Protesters have poured on to the streets of the Lebanese capital to decry the collapse of the economy, as clashes erupted between supporters and opponents of the Iran-backed Shia group Hezbollah.
Hundreds filled the streets in and around the protest hub of Martyrs Square in the centre of Beirut, with skirmishes also between protesters and security forces, who fired tear gas.
Forty-eight were wounded in the violence, 11 of whom were hospitalised, while the rest were treated at the scene, the Lebanese Red Cross said.
Debt-burdened Lebanon is grappling with its worst economic turmoil since the 1975-1990 civil war, now compounded by a lockdown to stop the spread of coronavirus.
“We came on the streets to demand our rights, call for medical care, education, jobs and the basic rights that human beings need to stay alive,” said 21-year-old student Christina.
But Saturday’s protest turned violent as supporters of Hezbollah clashed with some demonstrators who were demanding that the Iran-backed Shia group disarm.
Hezbollah is the only militia to have kept its weapons since the end of the Lebanese civil war in 1990 and this has deeply divided Lebanon along political lines.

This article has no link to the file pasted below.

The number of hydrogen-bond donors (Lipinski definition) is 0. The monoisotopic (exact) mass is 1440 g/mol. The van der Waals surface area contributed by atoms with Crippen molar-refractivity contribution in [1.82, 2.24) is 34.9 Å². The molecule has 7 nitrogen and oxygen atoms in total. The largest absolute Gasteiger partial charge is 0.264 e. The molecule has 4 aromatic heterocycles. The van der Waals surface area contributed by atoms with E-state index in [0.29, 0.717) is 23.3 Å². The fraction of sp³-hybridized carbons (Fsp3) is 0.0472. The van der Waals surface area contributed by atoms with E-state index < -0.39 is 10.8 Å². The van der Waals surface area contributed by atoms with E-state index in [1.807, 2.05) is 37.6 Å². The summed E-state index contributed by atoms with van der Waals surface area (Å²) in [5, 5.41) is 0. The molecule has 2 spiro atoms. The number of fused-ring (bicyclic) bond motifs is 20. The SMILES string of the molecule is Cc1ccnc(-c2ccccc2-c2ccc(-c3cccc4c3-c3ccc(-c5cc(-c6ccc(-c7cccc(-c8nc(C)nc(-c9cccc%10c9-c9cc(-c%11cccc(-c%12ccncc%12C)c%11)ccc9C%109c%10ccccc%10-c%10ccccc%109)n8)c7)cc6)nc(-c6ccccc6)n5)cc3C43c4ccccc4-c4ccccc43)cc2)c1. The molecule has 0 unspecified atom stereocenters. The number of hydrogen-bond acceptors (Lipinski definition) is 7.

“No to Hezbollah, no to its weapons,” said a sign held up by Sana, a female protester from Nabatiyeh, a city in southern Lebanese, a Hezbollah stronghold.
“Weapons should be only in the hands of the army,” said the 57-year-old.
Supporters and opponents of Hebzollah threw stones at each other, prompting the army to intervene by forming a human chain to separate them, an AFP photographer said.
Supporters of Hezbollah, which is also represented in the government and parliament, chanted: “Shia, Shia.”
Security forces also fired teargas near a street leading into the parliament building behind Martyrs Square, after some demonstrators pelted them with stones and ransacked shops in the area.
The Lebanese Red Cross said on Twitter 37 people were wounded in Saturday’s violence, most of them treated at the scene.
Lebanon has been rocked by a series of political crises in recent years, before an economic crunch helped trigger unprecedented cross-sectarian mass protests in October.
The protests forced the government to resign and a new one headed by the prime minister, Hassan Diab, was approved by parliament in February, tasked with launching reforms and combating corruption.
But many Lebanese said it has failed to find solutions to the country’s manifold problems.
More than 35% of Lebanese are unemployed, while poverty has soared to engulf more than 45% of the population, according to official estimates.
Lebanon is also one of the world’s most indebted countries with a debt equivalent to more than 170% of its GDP. The country defaulted on its debt for the first time in March.
Diab’s government adopted an economic recovery plan in April and has begun negotiations with the International Monetary Fund in an attempt to unlock billions of dollars in aid.
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